Since posting a 13-3 record in 2009, the San Diego Chargers have slipped to a .500 team. Last season, the Chargers were off to a 4-1 start, but went on a six-game losing streak. They were close in every game, with their largest loss coming by 11 points to Chicago. Had San Diego capitalized on a key play, not only could it have changed the outcome of one game, but quite possibly the rest of their season.
Head coach Norv Turner is entering his sixth season with the Chargers and their success in 2012 will dictate his future with the club. The clock is ticking on San Diego and their window at making a deep playoff run is slowly closing.
2011 is a season that Philip Rivers would like to forget. Not only did the Chargers fail to make the playoffs, but he also threw for a career-high 20 interceptions while losing five fumbles. Without left tackle Marcus McNeill and left guard Kris Dielman for a combined 17 games, it seemed as though Rivers was constantly under pressure every time he dropped back. Too many times he felt that he had to make a big play with defenders in his face. With both linemen retiring, Rivers could be in for another tough year physically. To compound the problem, big-play wideout Vincent Jackson signed with the Tampa Buccaneers, and running back Mike Tolbert went to Carolina during the offseason. Those four pieces will be sorely missed. However, Rivers finished on a positive note, throwing 11 touchdowns to just three picks in his final five games. Given the uncertainties surrounding him, Rivers has been lowered to a borderline top-10 fantasy quarterback.
In his first preseason carry of 2012, Ryan Mathews went down with a broken clavicle. He has been recovering at a nice progress, but his status is still in doubt for the season opener against the Oakland Raiders. Injuries will always be a concern with him. But when Mathews takes the field, he can perform like an elite back. In four of his 14 games last season, he rushed for at least 112 yards while averaging 4.9 yards per carry. He's also a dependable receiver, finishing seventh in receptions among running backs. Once a first-round fantasy option, Mathews cannot be taken any higher than the latter portion of the second round. Ronnie Brown will contribute as his backup. He was hardly a factor in Philadelphia last year, and could contribute with some decent outings should Mathews miss time. If you take Mathews, target Brown as a handcuff in the late rounds of fantasy drafts. Le'Ron McClain will also be in the mix for touches and could be an option in goal-line packages.
Wide Receivers and Tight End
Playing in the shadows of Marques Colston, Lance Moore and Jimmy Graham, Robert Meachem finally gets his chance to shine as the No. 1 receiver for San Diego. Meachem has a nice combination of size and speed, but there are concerns if he can become a legitimate starter. In a limited role with the Saints, his best season came in 2009 where he had 45 receptions for 722 yards and nine touchdowns. Considering the weapons the Saints had, those are solid numbers. Now that Meachem is one of Rivers' primary targets, his yards and catches should increase just by seeing more action. Consider Meachem a No. 3 receiver with upside. Malcom Floyd remains the team's No. 2 wideout. He presents Rivers with a tall target and can stretch the field, averaging over 19 yards per catch during the past two seasons. Floyd has also become a better scorer, notching 11 of his 20 touchdowns in the same time span. However, Floyd does not post high reception totals and has only played a full season once in his seven-year career. With Jackson gone, he has value as a late-round pick because of his increased role in the Chargers offense. Vincent Brown had some appeal as a deep sleeper, but he broke his ankle in the second game of the preseason. He is expected to miss at least eight weeks. Eddie Royal will play in the slot for the Chargers. Since recording 91 receptions in his rookie year, his numbers have suffered a dramatic fall due to injury and lack of playing time. But if he can provide Rivers with a dependable underneath option, Royal has a shot to reach 45 catches and three scores.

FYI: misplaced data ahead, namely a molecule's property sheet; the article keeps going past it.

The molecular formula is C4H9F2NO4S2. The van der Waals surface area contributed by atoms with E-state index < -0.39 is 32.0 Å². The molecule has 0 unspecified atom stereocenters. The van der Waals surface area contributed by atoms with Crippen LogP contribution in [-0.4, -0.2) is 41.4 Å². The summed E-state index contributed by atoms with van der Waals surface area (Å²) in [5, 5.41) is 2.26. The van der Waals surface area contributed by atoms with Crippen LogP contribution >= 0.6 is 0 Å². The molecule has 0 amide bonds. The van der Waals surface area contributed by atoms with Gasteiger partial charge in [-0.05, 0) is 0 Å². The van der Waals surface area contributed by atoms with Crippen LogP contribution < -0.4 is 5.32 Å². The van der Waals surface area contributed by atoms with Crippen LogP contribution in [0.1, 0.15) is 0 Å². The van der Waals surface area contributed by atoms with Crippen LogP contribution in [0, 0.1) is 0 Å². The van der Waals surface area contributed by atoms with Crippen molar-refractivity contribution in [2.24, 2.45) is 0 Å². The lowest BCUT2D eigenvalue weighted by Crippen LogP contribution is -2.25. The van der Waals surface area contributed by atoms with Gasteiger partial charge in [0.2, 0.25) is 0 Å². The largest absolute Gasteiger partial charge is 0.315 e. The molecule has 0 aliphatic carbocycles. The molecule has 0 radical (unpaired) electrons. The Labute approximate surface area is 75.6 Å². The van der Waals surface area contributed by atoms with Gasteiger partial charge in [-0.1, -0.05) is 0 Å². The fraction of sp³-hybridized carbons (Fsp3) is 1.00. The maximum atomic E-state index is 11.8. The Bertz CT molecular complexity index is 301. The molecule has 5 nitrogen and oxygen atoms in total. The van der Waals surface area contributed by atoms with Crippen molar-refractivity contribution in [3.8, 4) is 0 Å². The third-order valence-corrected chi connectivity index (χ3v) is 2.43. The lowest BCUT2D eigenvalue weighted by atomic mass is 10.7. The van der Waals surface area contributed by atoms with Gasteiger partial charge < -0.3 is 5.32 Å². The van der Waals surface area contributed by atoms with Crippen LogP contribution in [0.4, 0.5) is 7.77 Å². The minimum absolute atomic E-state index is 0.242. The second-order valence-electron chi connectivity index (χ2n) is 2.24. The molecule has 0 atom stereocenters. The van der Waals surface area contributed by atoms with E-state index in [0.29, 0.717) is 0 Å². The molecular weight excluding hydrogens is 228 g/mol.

Age and injury have slowly sapped Antonio Gates of his speed and athleticism. It has also been three years since he last played a full schedule. Still, he remains Rivers' favorite target, especially in the red zone where he caught six of his seven touchdowns within the 11-yard line last season. With Jackson in Tampa Bay, the 10th-year tight end should see a jump in all of his receiving stats. Behind Jimmy Graham and Rob Gronkowski, Gates is the next best option.
Nate Kaeding tore his ACL in the opening kickoff of 2011 and missed the whole year. He has competition to fend off, as Nick Novak did a decent job of filling in for him. Kaeding may be the better kicker, but Novak has a friendlier contract and is still a reliable option. Whoever wins the job in San Diego is worth starting in fantasy.
The defense noticed a steep decline last season. In 2010 they ranked first in yards allowed per game and second in sacks. A year later the unit fell to 16th and 23rd, respectively. Despite the drop-off in overall production, the Chargers still have some intriguing playmakers. Safety Eric Weddle was tied for first in the NFL with seven interceptions, linebacker Antwan Barnes finished with 11 sacks and rookie Melvin Ingram instantly helps their front-seven get pressure on opposing quarterbacks. The Chargers defense should see improvement, but only start them when the matchup is favorable.
Travis Chan is a fantasy sports enthusiast and contributor for the Yahoo! Contributor Network. You can follow him on Twitter @Travischan1.
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